Artist Rameshwar Broota’s new series of photographs reconfigures the geography of familiar spaces.
by Vandana Kalra

In Rameshwar Broota’s office-cum-studio at Delhi’s Triveni Kala Sangam, a 32-inch MacPro glows softly in the morning light. It’s the machine on which the 70-year-old artist has produced his latest work — photographs taken over a period of five years, in vastly different places: from Greece to Turkey; from the barren wasteland of Spiti to the crowded streets of Haridwar. They are intricately detailed images, but blown up to a massive scale, and part of the exhibition “Open Enclosures” on at Shridharani Art Gallery in Delhi.

This was not photography of the moment, but a process that slowly took him over. “I spent nights on Photoshop. It was like the (old) dark-room experiments, where I used double or triple exposure, superimposed negatives and burnt portions of the image. An artist should do something different; else, the photograph will be common,” he says.

The 70-year-old artist began experimenting with photography in the late 1990s. He scanned old photographs, took lessons in Photoshop software and scanning. “I wanted to do something new, not just paint,” he says. Of his current show, he says, “The scale is larger now. It’s more earthy. There are more open spaces and fewer objects. The emphasis is on the details, like in my paintings,” says Broota who has long been known for canvases dominated by muted monochromes.

With this show, the colours seem to have made a quiet return. The landscapes he captures, though, are bleached of all recognisable markers. Shot in Greece, No Man, No Horse, No Parrot is the image of a man looming over a cluttered cityscape that could well have been an unplanned Indian small town. Where Does the Ganga Flow is a top view of the chaotic urban spaces of Haridwar, the river is nowhere in sight. It is, as if, he has captured the overwhelming sameness of the modern Every City. In the diptych No Dog, No Elephant, No Mouse, a half-covered woman on the bed is juxtaposed with a jet plane zooming off into the horizon. “It’s as if she is dreaming,” says Broota. “There might not always be a complete picture that is waiting to be clicked, so I add elements from the surroundings. It is the way I would like it to look. The photograph is almost like my canvas, where I can work on specific parts that I want to highlight or remove,” he says.

Broota, who began painting in the 1960s, was perhaps one of the first Indian artists to develop a satirical language. Through the Seventies, his canvases featured only corpulent gorillas, through whom he critiqued the crass materialism and authoritarianism of his times. “I wanted my work to talk about relevant issues, suffering and pain and not just be beautiful pieces of art,” he says.

But it was the “urge to break the monotony” that led him to conceive of the technique that has now become his trademark: the nick-blade effect. One night in 1979, frustrated with his efforts, he covered his canvas with varnish and grabbed a blade to scrub the paint off. What was revealed was a figure, not painted, but scraped from layers of paint. “The image amazed me. It was an experiment. Initially, I struggled with the technique but now I have learnt how to handle the blade,” says Broota. The first work from the series, Shabash Bête, is now in Lalit Kala Akademi, Chandigarh. He has not picked the brush since and the Bharat blade has become an integral part of his tool kit. “It’s cheap and breakable. No, it’s not good for shaving,” he jokes.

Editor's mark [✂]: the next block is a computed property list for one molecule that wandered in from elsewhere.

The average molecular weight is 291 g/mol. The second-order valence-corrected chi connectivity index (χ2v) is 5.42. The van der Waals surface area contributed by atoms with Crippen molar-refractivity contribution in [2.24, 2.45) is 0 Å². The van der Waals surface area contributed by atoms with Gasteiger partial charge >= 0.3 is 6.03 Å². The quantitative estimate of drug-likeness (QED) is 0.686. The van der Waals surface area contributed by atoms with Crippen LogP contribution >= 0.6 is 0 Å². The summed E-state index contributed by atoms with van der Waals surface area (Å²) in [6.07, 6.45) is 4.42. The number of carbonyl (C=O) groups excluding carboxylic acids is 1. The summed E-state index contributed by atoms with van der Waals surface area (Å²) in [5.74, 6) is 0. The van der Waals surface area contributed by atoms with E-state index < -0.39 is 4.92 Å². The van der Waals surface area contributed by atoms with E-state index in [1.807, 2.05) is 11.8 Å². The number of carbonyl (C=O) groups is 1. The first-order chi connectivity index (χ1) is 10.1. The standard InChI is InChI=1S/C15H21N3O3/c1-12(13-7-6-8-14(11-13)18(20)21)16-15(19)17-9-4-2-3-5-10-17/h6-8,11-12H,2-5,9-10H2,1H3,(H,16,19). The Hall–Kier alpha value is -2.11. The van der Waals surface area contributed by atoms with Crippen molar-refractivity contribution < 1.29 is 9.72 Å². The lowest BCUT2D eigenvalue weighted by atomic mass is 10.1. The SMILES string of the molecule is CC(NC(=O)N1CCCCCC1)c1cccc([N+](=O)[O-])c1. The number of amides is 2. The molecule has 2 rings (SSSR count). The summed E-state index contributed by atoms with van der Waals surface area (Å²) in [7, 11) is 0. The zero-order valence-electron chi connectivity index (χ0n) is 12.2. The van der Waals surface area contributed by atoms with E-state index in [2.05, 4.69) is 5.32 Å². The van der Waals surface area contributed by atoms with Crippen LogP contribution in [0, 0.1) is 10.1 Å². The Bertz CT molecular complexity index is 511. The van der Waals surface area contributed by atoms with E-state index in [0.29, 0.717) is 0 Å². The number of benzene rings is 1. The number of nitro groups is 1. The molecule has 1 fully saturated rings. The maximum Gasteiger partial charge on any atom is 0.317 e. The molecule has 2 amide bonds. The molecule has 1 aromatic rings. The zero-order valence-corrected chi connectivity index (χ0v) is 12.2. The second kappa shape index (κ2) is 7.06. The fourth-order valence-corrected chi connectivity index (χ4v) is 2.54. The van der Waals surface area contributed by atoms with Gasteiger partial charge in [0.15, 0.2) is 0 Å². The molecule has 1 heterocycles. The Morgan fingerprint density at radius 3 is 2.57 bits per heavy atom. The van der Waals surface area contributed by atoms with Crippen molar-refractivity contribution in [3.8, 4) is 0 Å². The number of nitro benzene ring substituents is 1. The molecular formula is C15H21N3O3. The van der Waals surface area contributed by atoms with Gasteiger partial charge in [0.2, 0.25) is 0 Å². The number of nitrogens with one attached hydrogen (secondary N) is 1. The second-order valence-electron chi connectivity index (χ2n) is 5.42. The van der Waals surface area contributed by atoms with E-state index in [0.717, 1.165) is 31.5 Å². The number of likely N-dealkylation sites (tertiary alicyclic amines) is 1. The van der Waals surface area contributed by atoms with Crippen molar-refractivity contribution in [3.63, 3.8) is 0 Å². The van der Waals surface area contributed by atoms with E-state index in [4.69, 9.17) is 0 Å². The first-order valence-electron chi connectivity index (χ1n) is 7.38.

The technique also brought a change in his work. The gorillas disappeared, to be replaced by men. Many of the figures he drew were labourers, painted with missing pelvic regions; the politicians who lorded over them were emasculated too: they wore bikinis. Women rarely featured in his work.

Human anatomy, and especially the male body, has been central to Broota’s work since. Even in this show, What Lies Beneath he has a close-up of a human hand, showing every crease and wrinkle, adorned with a drop of water. “This could be earth, an animal skin or even a rock.” he says.

As a young man, Broota wanted to join the armed forces. He was rejected in the physical examination and reluctantly applied to Delhi College of Art on his elder brother’s insistence. The following years were to change his life. He met his first wife Shobha Broota, and while most of his batch mates opted for more lucrative designing jobs, Broota chose to teach at his alma mater and Jamia Milia Islamia University till he joined Triveni, which he heads. “That was the time of struggle. The salary was meagre and artists were worried about the future,” says Broota. But there was always time, he recalls, for heated discussions and frequent tea sessions at Bengali Market.

The struggle is long over, and Broota is a much-wanted artist in the market. In 2006, his 1979 painting Numbers sold for Rs 41.8 lakh, at Christie’s in Dubai, a record for the artist. “I keep a check on the auctions, but it does not influence me,” says Broota, who also does not do commissioned work.

He has been so preoccupied with his photography that he has not worked on canvas for a year. It’s time for the blade to come out of the art kit though. Kept in one corner of his studio is a triptych that has his second wife Vasundhara as his muse — it will feature in an exhibition next year.

Article republished from Indian Express – Sunday Express Magazine